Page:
I live in Bristol UK literary fiction and crime are my books of choice and when not reading I like to run
Having enjoyed immensely The Loney with the quiet and isolated Lancastrian coast, I was hoping to be equally enthralled by Devil's Day where John Pentecost returns to the place of his childhood, the rural farming community of the Briardale Valley known as the Endlands. On this trip he is accompanied by his wife Katherine who is heavily pregnant with their first child. The reason for the journey is to attend his grandfather's funeral affectionately known to everyone as Gaffer.
Whereas The Loney had a great story to tell with a very unsettling conclusion, I found Devil's Day a rather laborious exercise and almost give up at the half way point. It is really a story of rituals, local folklore and introverted hillside sheep farmers. Legend has it that once a year the Devil returns to the valley in an attempt to unsettle the community and cause mischief amongst the sheep. By telling tales, regurgitating stories from the past, and redrawing the boundary lines it is hoped that the Devil can be kept isolated and the people of Endlands kept safe for another year. Endlands is that rare thing a place separate from the intrusion of the modern age entrenched in tradition and a population willing to fight for independence to maintain their link with the past. John Pentecost is drawn to the beauty and harshness, his wife Kat feels very uneasy as she is seen as an outsider and viewed with suspicion; tolerated more than accepted. There is however one acceptation, Grace Dyer, a young and rather consused teenager who with her odd power of prediction forms a very disquieting attraction towards a pregnant Kat.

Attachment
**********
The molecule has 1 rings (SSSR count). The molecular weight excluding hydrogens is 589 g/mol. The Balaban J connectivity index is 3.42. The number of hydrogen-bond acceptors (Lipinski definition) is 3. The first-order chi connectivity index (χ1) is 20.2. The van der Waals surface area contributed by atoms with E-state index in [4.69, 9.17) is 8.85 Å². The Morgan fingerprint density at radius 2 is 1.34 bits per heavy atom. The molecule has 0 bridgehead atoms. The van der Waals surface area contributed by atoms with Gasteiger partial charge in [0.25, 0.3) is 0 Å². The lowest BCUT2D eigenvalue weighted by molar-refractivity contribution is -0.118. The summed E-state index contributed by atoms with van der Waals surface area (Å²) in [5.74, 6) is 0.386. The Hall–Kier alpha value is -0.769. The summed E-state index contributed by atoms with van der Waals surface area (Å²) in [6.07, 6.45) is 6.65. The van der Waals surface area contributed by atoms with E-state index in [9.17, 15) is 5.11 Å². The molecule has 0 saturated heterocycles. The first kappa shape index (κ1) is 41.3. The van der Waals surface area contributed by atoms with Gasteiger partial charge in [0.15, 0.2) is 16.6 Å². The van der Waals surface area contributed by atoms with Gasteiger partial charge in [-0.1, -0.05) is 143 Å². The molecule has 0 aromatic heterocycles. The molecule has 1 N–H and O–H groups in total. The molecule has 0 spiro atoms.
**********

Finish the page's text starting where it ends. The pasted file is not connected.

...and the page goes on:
The story is somewhat confusing and at times hard to follow as we view Endlands both in the present and the past. The narration is through the eyes of John Pentecost and we meet him in the present, in the company of his son Adam, trying to instil him the ways of his ancestors then, without warning we are immediately in the past again with a pregnant and suspicious Kat. Whereas The Loney used the landscape to great affect creating a wonderful modern horror story Devil's Day has some good ideas and moments played out through the characters of John, Kat, Adam, Grace and Dadda but essentially little seems to happen and ultimately leading to a somewhat predictable conclusion. Many thanks to netgalley and the publisher John Murray for a gratis copy in exchange for an honest review and that is what I have written.